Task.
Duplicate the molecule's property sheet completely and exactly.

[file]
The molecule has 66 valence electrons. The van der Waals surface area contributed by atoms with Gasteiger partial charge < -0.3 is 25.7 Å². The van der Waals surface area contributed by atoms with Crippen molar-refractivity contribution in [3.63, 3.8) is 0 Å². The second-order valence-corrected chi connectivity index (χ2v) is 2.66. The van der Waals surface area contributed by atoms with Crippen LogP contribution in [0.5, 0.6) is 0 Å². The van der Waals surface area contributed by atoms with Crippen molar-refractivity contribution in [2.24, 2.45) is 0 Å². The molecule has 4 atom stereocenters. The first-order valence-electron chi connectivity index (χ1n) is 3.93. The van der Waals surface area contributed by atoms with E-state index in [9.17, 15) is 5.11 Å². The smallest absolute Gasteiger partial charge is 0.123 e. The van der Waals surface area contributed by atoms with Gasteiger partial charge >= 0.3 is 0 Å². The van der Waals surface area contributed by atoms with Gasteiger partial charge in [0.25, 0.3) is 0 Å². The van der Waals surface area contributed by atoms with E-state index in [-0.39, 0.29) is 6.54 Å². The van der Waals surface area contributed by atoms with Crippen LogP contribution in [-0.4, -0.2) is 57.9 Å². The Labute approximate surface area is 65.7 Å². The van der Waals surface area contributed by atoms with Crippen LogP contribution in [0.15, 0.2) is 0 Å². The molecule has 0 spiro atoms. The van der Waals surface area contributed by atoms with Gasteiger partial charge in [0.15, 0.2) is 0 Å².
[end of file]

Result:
The molecule has 66 valence electrons. The van der Waals surface area contributed by atoms with Gasteiger partial charge < -0.3 is 25.7 Å². The van der Waals surface area contributed by atoms with Crippen molar-refractivity contribution in [3.63, 3.8) is 0 Å². The second-order valence-corrected chi connectivity index (χ2v) is 2.66. The van der Waals surface area contributed by atoms with Crippen LogP contribution in [0.5, 0.6) is 0 Å². The van der Waals surface area contributed by atoms with Crippen molar-refractivity contribution in [2.24, 2.45) is 0 Å². The molecule has 4 atom stereocenters. The first-order valence-electron chi connectivity index (χ1n) is 3.93. The van der Waals surface area contributed by atoms with E-state index in [9.17, 15) is 5.11 Å². The smallest absolute Gasteiger partial charge is 0.123 e. The van der Waals surface area contributed by atoms with Gasteiger partial charge >= 0.3 is 0 Å². The van der Waals surface area contributed by atoms with Gasteiger partial charge in [0.25, 0.3) is 0 Å². The van der Waals surface area contributed by atoms with E-state index in [-0.39, 0.29) is 6.54 Å². The van der Waals surface area contributed by atoms with Crippen LogP contribution in [-0.4, -0.2) is 57.9 Å². The Labute approximate surface area is 65.7 Å². The van der Waals surface area contributed by atoms with Crippen LogP contribution in [0.15, 0.2) is 0 Å². The molecule has 0 spiro atoms. The van der Waals surface area contributed by atoms with Gasteiger partial charge in [0.15, 0.2) is 0 Å².